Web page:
The 'Aftershock Economy'
The International Monetary Unit -- the IMU -- is coming. Gold is going up, and the dollar is going down. The New World Order is ascendant.
And if you aren’t completely underwater yet, you will be.
It’s like the scene at the end of The Terminator, at the moment when Sarah Conner’s iconic Polaroid is snapped near the Mexican border by a local kid for an easy $4. Storm clouds are rising in the North. The end is about to begin.
I didn’t believe it until now. Everything is about to change.
After reading Aftershock: Protect Yourself and Profit in the Next Global Financial Meltdown by David Wiedemer, Robert A. Wiedemer, and Cindy Spitzer, I googled the term “aftershock economy.” There were 1,290 results on June 14, 2010.
I am now reasonably convinced that the number of search results for the term “aftershock economy” is going to inflate dramatically -- and very soon indeed.
If I could bet on it, I would take that bet in a New York second.
Realistically, though, money is short at this time, and my ability to make any more “risky” decisions has been largely curtailed by the ugly facts. So while I feel very sure about this one, I just can’t do it right now.
But that’s another story entirely.
Oh, wait. Actually, that is the story. And it’s a story many people share.
As the authors of Aftershock point out, home prices in the U.S. appreciated about 80% between 2001-2006. According to the Bureau of Labor statistics, wages increased just 2% over the same period.
Then in 2006, the housing market collapsed. Homeowners who had lived on the increasing paper profits of their homes over the previous decade faced sudden and surprising destitution. By 2008, with the seizure of the financial system in the U.S., the stock market collapsed in turn, and millions of people -- mostly men -- lost their jobs in a panic of corporate layoffs.
One after another the bubbles burst in a predictable sequence of spectacular implosions: starting with real estate and reverberating in tectonic waves through stock values, private debt, and discretionary spending.
And according to the authors, the series isn’t over yet; the current lull is just a mid-season break. There are two more bloated bubbles still floating our economy in grotesque cartoon-defiance of gravity. These are the biggest and baddest bubbles of all: the dollar bubble and the enormous U.S. government debt bubble.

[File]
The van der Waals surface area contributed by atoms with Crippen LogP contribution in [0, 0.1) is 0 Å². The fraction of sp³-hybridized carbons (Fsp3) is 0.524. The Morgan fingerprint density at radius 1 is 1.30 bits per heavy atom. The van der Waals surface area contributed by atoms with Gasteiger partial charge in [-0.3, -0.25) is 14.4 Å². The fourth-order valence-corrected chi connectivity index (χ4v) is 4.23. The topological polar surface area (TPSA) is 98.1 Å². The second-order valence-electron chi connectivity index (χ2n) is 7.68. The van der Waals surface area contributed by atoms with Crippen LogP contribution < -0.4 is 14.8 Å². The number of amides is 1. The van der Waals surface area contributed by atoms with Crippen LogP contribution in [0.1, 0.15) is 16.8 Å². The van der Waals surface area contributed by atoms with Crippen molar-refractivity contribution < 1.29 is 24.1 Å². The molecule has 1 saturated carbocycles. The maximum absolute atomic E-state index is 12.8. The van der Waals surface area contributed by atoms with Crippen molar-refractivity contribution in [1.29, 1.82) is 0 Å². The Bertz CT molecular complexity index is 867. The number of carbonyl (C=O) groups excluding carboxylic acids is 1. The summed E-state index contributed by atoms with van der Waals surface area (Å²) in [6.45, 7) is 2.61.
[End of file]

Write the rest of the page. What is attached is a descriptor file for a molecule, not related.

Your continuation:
As the authors tell us, it is supply and demand that determines the price of the U.S. dollar compared to other currencies. In the decades after World War II, demand for the dollar was strong, and its supply was managed with relative prudence. But beginning in the early 1980s, the U.S. government began to dramatically increase the country’s debt burden. That debt was financed in large part by foreign investment, which flows into the United States in the form of dollar-denominated asset purchases. Now, almost thirty years later, the U.S. government continues to live on credit, and total U.S. debt is expected to reach $20 trillion by 2015.
The trouble for the U.S. economy is that the value of the assets being purchased by foreign investors is now being stabilized -- propped up -- by the cumulative inflow of that same foreign capital.
The collapse of the housing and stock markets forced consumers into a corner, clinging to their jobs and managing their personal debts by cutting back on discretionary spending. The Federal Reserve -- fearing the worst -- escaped the immediate catastrophe by printing money -- $1.7 trillion in 2009 alone.
This sudden increase in the supply of money -- and the inflationary pressure it portends -- functions to decrease the overall value of the U.S. dollar, thus making it less attractive to foreign investors.
“One way to look at this is to think of the United States as a big mutual fund,” the authors write. “When our performance is good, foreign investors throw their money at us, but when performance is not so good, they throw less money at us. And when performance becomes bad enough, they are going to want to take their money and go home.
“Based on our analysis, we foresee foreign investors beginning to significantly lose confidence in their U.S. holdings sometime in 2010 to 2011, and increasing over time, with the likelihood of a mass exit by 2012 to 2014 becoming very high.”
The amount of debt held by investors, which include China and other countries as well as individuals and pension funds, will rise to an estimated $9.1 trillion this year from $7.5 trillion last year. When the dollar implodes, the U.S. government debt -- now at a staggering $13 trillion and set to exceed GDP by 2012 -- will surely be called-in by its owners.
And with the news that Social Security is now running a deficit this year -- at least five years sooner than economists had expected -- these last two epochal bubbles might burst far sooner than anyone thinks.